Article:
David Cameron checks-in to EU summit, but local politicians still nervous about social

David Cameron: set to join the world of TwitterPrime Minister David Cameron arrived in Brussels today to discuss the EU Budget with other senior political figures. It’s a difficult issue for the Prime Minister and the Conservative Party that he leads, so Cameron’s team will be keen to get his message out, especially as rumours are  now circulating that the summit has stopped without agreement. As is the way in modern politics, social media will be a key part of this.

Indeed, one of he Prime Minister’s first actions was to check-in on Foursquare as he arrived at the summit:

Foursquare is becoming a growing, and I think very important, weapon in political communications and campaigning. Indeed, President Obama signed up during his recent successful Presidential Campaign.

He also tweeted out an initial statement, using a variety of budget debate related hashtags to make sure as many people saw it as possible.

However, as the talks have progressed, and then seemingly stalled, more mocking hashtags have been created, (although not used by the Prime Minister!) This time it’s #rompuyshambles, showing many believe the failure of the talks is down to European Council President Herman Van Rompuy.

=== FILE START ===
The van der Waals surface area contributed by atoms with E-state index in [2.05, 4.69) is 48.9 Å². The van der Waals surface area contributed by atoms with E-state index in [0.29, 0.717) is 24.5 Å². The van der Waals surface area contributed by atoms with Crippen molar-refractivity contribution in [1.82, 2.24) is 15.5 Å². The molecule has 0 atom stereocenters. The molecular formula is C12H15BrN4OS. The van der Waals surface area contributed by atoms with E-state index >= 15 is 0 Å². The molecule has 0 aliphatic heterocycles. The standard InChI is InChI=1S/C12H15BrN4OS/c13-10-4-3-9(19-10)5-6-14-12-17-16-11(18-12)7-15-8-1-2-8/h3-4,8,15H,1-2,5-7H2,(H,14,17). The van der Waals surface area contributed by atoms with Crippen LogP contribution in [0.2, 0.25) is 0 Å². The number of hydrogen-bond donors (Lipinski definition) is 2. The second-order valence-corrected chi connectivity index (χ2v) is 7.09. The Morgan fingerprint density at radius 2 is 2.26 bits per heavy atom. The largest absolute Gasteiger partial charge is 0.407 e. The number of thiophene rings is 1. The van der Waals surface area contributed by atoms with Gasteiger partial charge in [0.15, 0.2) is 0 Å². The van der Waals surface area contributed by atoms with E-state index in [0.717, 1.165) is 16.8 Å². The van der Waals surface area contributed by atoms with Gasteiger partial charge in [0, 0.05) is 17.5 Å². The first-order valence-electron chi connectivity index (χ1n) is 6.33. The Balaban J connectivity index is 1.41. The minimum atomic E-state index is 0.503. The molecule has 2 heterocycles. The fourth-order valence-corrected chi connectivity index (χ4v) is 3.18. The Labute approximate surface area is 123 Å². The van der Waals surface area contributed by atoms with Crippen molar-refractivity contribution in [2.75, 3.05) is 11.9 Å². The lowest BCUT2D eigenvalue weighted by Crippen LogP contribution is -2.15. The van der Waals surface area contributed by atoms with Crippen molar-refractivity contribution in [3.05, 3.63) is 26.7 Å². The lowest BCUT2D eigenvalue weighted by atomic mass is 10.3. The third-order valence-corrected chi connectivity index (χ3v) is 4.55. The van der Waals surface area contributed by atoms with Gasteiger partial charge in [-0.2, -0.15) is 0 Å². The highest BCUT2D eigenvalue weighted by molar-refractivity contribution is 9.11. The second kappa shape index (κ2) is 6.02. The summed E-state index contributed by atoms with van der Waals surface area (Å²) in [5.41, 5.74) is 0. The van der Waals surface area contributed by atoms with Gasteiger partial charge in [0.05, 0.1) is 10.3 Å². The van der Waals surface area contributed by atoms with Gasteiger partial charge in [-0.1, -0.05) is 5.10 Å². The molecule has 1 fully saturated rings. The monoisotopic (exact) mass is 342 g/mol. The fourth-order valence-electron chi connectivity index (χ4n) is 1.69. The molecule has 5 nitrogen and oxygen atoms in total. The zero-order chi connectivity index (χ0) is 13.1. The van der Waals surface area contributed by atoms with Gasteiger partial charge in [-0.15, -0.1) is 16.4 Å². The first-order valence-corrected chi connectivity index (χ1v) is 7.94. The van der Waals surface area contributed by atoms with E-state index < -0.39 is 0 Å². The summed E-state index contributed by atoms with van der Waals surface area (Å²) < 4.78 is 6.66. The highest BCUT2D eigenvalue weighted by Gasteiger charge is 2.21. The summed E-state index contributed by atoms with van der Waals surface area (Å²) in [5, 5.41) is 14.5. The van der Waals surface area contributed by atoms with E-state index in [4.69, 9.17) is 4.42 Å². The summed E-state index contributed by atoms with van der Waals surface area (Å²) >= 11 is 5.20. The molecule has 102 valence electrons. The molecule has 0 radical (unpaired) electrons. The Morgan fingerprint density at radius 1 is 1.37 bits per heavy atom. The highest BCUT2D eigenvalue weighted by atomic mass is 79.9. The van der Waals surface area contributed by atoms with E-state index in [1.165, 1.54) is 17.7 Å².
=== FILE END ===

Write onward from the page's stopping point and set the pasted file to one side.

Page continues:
Those in local government are also beginning to finally realise the importance of social media too. For example, Conway Borough council have recently released a nine page report look at how its members can interact using social media. The Council acknowledges that social media could be beneficial, and is indeed already being used by many elected members, but also highlights some risks:

“Elected Members making use of Social Media are easily identifiable as Councillors. This can blur the boundaries between official business and personal or political use. There is a risk that comments made over Social Media could incorrectly be seen as representative of the Authority.

“Given the ‘instant’ nature of Social Media for online casual chatter,there is a risk that contributors could be drawn into expressing personal or political opinions, rather than keeping comments purely factual when discussing Council business.”

Ultimately they concede that social media “is already an accepted method of communication” in politics with politicians from President Barack Obama to Welsh Secretary David Jones leading the way.”

It does seem rather odds that in 2012 documents of this nature are still required.  Local politicians should be using social media to engage fully with their communities, and it seems even more overdue when you see figures like the Prime Minister incorporating it as an essential part of their communication from major events.